Type Casting Expressions

Asserting and casting values to different types

Sometimes it is useful to assert a type without using something like a function or a variable to do so. For this Flow supports an inline type cast expression syntax which can be used in a number of different ways.

Type Cast Expression Syntax

In order to create a type cast expression around a value, add a colon : with the Type and wrap the expression with parentheses ( ).

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(value: Type)

Note: The parentheses are necessary to avoid ambiguity with other syntax.

Type cast expressions can appear anywhere an expression can appear.

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let val = (value: Type);
let obj = { prop: (value: Type) };
let arr = ([(value: Type), (value: Type)]: Array<Type>);

The value itself can also be an expression:

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(2 + 2: number);

When you strip the types all that is left is the value.

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(value: Type);
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value;

Type Assertions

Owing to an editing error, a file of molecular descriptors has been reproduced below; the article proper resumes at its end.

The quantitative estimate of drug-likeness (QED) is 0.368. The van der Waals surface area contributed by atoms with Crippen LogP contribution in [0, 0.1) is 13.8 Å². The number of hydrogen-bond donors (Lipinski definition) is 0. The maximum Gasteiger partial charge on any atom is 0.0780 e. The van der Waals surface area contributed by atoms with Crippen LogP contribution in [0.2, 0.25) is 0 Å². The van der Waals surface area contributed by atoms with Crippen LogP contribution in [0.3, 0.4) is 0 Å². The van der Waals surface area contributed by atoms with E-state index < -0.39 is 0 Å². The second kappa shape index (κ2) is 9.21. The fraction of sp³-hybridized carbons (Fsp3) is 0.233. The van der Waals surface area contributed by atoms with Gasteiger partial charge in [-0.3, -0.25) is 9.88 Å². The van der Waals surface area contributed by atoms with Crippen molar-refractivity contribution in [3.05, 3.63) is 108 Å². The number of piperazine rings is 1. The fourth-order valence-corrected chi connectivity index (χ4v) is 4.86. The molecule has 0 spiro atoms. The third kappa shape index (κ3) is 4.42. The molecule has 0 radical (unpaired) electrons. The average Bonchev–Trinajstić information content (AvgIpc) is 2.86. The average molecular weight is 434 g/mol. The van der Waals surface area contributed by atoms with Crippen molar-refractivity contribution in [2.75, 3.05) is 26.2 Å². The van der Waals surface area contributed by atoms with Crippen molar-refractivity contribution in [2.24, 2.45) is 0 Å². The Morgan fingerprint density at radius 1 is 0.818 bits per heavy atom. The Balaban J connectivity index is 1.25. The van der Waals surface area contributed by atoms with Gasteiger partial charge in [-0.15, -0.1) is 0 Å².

Using type cast expressions you can assert that values are certain types.

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// @flow
let value = 42;

(value: 42);     // Works!
(value: number); // Works!
(value: string); // Error!
number This type is incompatible with string

Asserting types in this way works the same as types do anywhere else.

Type Casting

When you write a type cast expression, the result of that expression is the value with the provided type. If you hold onto the resulting value, it will have the new type.

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// @flow
let value = 42;

(value: 42);     // Works!
(value: number); // Works!

let newValue = (value: number);

// $ExpectError
(newValue: 42);     // Error!
(newValue: number); // Works!
number Expected number literal `42` number literal `42`